June 18, 2012
OpenMedia original article
Huffington Post: Fierce Opposition to Bill C-11 on Eve of Passage
Digital locks are by far the most controversial aspect of Bill C-11, says University of Ottawa law professor Michael Geist, the Canada Research Chair in Internet and E-commerce Law.
On the one hand, the government gives Canadians the right to use and manipulate copyrighted material for their own personal use, allowing for time shifting, back-up copying and format shifting But if there's a digital lock, the lock trumps all other rights. It's illegal to break the lock even for personal or educational use.
"In many ways there is an awful lot to like about the bill," Geist told The Huffington Post Canada, citing new fair dealing provisions that allow for education, parody and satire exceptions, a distinction between non-commercial and commercial use of copyrighted material and exceptions that allow educational institutions to use material openly available on the Internet.
"The one big exception to that though is the lock because, let's face it, the overwhelming majority of people who appeared before the committee, well over 90 per cent of people who participated in the consultations, identified this as their core concern and they all argued against the approach that we see in Bill C-11," Geist said.
The public's concern about overarching digital lock provisions, however, were sidelined in favour of American interests, he argues.
"I don't think there is any doubt that this is strictly a function of U.S. pressure," he said in an interview Friday.
The opposition tried to bring forward amendments to the bill but the government rejected them. Even an amendment that would have allowed those with perceptual disabilities, such as deaf or blind Canadians, to break digital locks in order to transfer the content to Braille or to add subtitles for closed captioning was defeated.
NDP MP Charlie Angus was livid Friday over the government's refusal to make a minor tweeks to the legislation.
"My daughter went through school deaf and to get copyright material she had to actually break the lock rhythm which is used to access material," Angus told Industry Minister Christian Paradis.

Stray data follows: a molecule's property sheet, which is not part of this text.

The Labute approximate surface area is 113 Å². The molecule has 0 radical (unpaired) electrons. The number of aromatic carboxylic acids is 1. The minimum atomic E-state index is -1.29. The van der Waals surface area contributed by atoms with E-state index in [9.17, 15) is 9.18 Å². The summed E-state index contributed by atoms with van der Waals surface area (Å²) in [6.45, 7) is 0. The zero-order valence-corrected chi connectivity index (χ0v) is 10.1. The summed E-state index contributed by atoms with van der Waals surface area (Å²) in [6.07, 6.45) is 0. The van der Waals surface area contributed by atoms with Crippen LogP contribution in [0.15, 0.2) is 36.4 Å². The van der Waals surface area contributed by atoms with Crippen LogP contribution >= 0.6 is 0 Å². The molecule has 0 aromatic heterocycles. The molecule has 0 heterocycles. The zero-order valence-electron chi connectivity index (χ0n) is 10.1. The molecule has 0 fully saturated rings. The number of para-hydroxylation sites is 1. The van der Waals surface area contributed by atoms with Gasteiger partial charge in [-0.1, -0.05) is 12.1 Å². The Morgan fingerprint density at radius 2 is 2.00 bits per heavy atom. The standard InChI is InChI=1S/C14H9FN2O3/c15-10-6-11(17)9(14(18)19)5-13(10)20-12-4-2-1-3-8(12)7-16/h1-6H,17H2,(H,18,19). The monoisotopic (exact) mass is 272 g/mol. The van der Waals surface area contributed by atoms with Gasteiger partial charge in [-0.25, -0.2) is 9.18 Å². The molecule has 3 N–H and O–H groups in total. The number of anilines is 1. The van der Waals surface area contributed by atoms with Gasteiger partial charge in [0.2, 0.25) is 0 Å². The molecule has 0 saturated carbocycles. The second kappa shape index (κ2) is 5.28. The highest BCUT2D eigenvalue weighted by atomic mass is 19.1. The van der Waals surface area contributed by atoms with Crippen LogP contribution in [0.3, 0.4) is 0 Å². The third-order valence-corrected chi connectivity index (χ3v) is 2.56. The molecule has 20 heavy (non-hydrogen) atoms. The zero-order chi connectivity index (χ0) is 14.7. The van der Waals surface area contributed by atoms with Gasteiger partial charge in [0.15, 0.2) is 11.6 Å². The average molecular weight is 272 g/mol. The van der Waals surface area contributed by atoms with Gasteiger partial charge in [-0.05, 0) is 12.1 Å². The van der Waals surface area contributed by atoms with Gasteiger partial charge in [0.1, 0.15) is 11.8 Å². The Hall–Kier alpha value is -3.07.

"Why would the Conservatives not work with us on a clear amendment that would ensure that students with perceptual disabilities are not treated as criminals for accessing material in an educational format so they can succeed?"
Paradis told Angus he was citing an isolated situation and that, as a whole, the bill is fair.
"When we talk about digital locks, we know this provides protection when the time comes to innovate," he told Angus.
Angus' colleague, fellow musician and NDP heritage critic Andrew Cash told HuffPost that as an artist he believes the digital locks go too far.
"Sharing of our work in the digital space is not necessarily a bad thing for the bottom line for artists," he said.
"The guy who is uploading 10,000 songs to distribute all over the place for free is not the same as the guy who bought a CD or got a copy of it from a friend to get into. You don't know how that guy is going to spend his money down the road," Cash said about reaching new fans.
"The problem now is that multi-million media companies want to stomp that behaviour out of existence, but it is really counter-productive," he said.
Jason Kee, the director of policy and legal affairs with the Entertainment Software Association of Canada, argues the locks are needed to keep his industry thriving and to stop piracy in online gaming.
Read more at http://www.huffingtonpost.ca